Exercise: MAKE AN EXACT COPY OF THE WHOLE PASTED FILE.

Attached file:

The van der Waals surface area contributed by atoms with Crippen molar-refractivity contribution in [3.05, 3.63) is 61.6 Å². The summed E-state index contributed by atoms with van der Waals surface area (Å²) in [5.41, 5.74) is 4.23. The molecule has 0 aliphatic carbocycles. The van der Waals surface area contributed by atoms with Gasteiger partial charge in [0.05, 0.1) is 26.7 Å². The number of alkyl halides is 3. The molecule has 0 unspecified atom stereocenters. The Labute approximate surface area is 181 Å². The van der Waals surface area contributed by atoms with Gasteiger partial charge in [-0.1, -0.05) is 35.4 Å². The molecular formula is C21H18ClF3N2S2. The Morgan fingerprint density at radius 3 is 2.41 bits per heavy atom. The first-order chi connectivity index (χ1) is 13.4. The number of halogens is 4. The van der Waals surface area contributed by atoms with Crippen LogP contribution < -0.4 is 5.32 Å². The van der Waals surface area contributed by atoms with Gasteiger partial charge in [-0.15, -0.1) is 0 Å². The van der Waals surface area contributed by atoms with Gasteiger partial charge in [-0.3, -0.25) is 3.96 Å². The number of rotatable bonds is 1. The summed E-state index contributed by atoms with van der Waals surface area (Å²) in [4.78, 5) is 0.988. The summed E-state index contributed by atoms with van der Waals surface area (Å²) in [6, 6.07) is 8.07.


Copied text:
The van der Waals surface area contributed by atoms with Crippen molar-refractivity contribution in [3.05, 3.63) is 61.6 Å². The summed E-state index contributed by atoms with van der Waals surface area (Å²) in [5.41, 5.74) is 4.23. The molecule has 0 aliphatic carbocycles. The van der Waals surface area contributed by atoms with Gasteiger partial charge in [0.05, 0.1) is 26.7 Å². The number of alkyl halides is 3. The molecule has 0 unspecified atom stereocenters. The Labute approximate surface area is 181 Å². The van der Waals surface area contributed by atoms with Gasteiger partial charge in [-0.1, -0.05) is 35.4 Å². The molecular formula is C21H18ClF3N2S2. The Morgan fingerprint density at radius 3 is 2.41 bits per heavy atom. The first-order chi connectivity index (χ1) is 13.4. The number of halogens is 4. The van der Waals surface area contributed by atoms with Crippen LogP contribution < -0.4 is 5.32 Å². The van der Waals surface area contributed by atoms with Gasteiger partial charge in [-0.15, -0.1) is 0 Å². The van der Waals surface area contributed by atoms with Gasteiger partial charge in [-0.3, -0.25) is 3.96 Å². The number of rotatable bonds is 1. The summed E-state index contributed by atoms with van der Waals surface area (Å²) in [4.78, 5) is 0.988. The summed E-state index contributed by atoms with van der Waals surface area (Å²) in [6, 6.07) is 8.07.